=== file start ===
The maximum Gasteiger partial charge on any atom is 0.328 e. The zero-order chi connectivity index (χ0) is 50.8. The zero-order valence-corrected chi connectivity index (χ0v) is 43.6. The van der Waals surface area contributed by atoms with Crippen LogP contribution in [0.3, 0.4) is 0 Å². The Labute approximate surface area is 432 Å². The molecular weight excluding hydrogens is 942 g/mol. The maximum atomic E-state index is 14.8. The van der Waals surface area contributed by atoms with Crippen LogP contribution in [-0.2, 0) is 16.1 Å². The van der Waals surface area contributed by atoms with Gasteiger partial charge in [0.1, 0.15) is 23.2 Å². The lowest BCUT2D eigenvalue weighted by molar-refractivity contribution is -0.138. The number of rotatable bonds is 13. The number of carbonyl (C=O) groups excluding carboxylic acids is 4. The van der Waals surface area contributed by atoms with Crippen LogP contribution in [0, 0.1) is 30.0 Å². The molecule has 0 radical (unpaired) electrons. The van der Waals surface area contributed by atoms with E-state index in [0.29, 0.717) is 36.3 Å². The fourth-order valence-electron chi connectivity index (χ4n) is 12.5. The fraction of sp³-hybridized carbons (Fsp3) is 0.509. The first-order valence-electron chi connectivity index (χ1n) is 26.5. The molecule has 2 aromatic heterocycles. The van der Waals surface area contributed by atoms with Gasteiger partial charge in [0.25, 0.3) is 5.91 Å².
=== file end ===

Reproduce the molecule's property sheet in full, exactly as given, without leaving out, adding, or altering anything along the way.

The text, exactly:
The maximum Gasteiger partial charge on any atom is 0.328 e. The zero-order chi connectivity index (χ0) is 50.8. The zero-order valence-corrected chi connectivity index (χ0v) is 43.6. The van der Waals surface area contributed by atoms with Crippen LogP contribution in [0.3, 0.4) is 0 Å². The Labute approximate surface area is 432 Å². The molecular weight excluding hydrogens is 942 g/mol. The maximum atomic E-state index is 14.8. The van der Waals surface area contributed by atoms with Crippen LogP contribution in [-0.2, 0) is 16.1 Å². The van der Waals surface area contributed by atoms with Gasteiger partial charge in [0.1, 0.15) is 23.2 Å². The lowest BCUT2D eigenvalue weighted by molar-refractivity contribution is -0.138. The number of rotatable bonds is 13. The number of carbonyl (C=O) groups excluding carboxylic acids is 4. The van der Waals surface area contributed by atoms with Crippen LogP contribution in [0, 0.1) is 30.0 Å². The molecule has 0 radical (unpaired) electrons. The van der Waals surface area contributed by atoms with E-state index in [0.29, 0.717) is 36.3 Å². The fourth-order valence-electron chi connectivity index (χ4n) is 12.5. The fraction of sp³-hybridized carbons (Fsp3) is 0.509. The first-order valence-electron chi connectivity index (χ1n) is 26.5. The molecule has 2 aromatic heterocycles. The van der Waals surface area contributed by atoms with Gasteiger partial charge in [0.25, 0.3) is 5.91 Å².